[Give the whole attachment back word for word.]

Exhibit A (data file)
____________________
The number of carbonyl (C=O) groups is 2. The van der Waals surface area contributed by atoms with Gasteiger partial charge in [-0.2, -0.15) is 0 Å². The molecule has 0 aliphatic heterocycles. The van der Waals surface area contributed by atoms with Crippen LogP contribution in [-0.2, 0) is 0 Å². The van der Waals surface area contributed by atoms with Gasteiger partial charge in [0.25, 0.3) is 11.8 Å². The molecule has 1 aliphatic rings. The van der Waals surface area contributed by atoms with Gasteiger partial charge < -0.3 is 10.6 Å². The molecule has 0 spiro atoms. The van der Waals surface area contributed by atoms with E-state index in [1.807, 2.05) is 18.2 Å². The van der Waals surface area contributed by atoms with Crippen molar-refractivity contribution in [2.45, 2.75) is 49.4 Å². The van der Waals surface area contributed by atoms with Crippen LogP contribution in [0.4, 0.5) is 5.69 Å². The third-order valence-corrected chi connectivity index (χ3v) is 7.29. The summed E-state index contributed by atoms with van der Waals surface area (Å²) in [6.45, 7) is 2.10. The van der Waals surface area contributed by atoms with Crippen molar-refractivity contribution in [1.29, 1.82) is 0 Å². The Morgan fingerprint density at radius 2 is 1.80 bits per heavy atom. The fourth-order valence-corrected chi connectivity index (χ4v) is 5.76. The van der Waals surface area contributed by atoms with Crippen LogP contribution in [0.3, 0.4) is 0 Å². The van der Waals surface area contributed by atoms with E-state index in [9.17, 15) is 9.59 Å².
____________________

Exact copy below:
The number of carbonyl (C=O) groups is 2. The van der Waals surface area contributed by atoms with Gasteiger partial charge in [-0.2, -0.15) is 0 Å². The molecule has 0 aliphatic heterocycles. The van der Waals surface area contributed by atoms with Crippen LogP contribution in [-0.2, 0) is 0 Å². The van der Waals surface area contributed by atoms with Gasteiger partial charge in [0.25, 0.3) is 11.8 Å². The molecule has 1 aliphatic rings. The van der Waals surface area contributed by atoms with Gasteiger partial charge < -0.3 is 10.6 Å². The molecule has 0 spiro atoms. The van der Waals surface area contributed by atoms with E-state index in [1.807, 2.05) is 18.2 Å². The van der Waals surface area contributed by atoms with Crippen molar-refractivity contribution in [2.45, 2.75) is 49.4 Å². The van der Waals surface area contributed by atoms with Crippen LogP contribution in [0.4, 0.5) is 5.69 Å². The third-order valence-corrected chi connectivity index (χ3v) is 7.29. The summed E-state index contributed by atoms with van der Waals surface area (Å²) in [6.45, 7) is 2.10. The van der Waals surface area contributed by atoms with Crippen molar-refractivity contribution in [1.29, 1.82) is 0 Å². The Morgan fingerprint density at radius 2 is 1.80 bits per heavy atom. The fourth-order valence-corrected chi connectivity index (χ4v) is 5.76. The van der Waals surface area contributed by atoms with Crippen LogP contribution in [0.3, 0.4) is 0 Å². The van der Waals surface area contributed by atoms with E-state index in [9.17, 15) is 9.59 Å².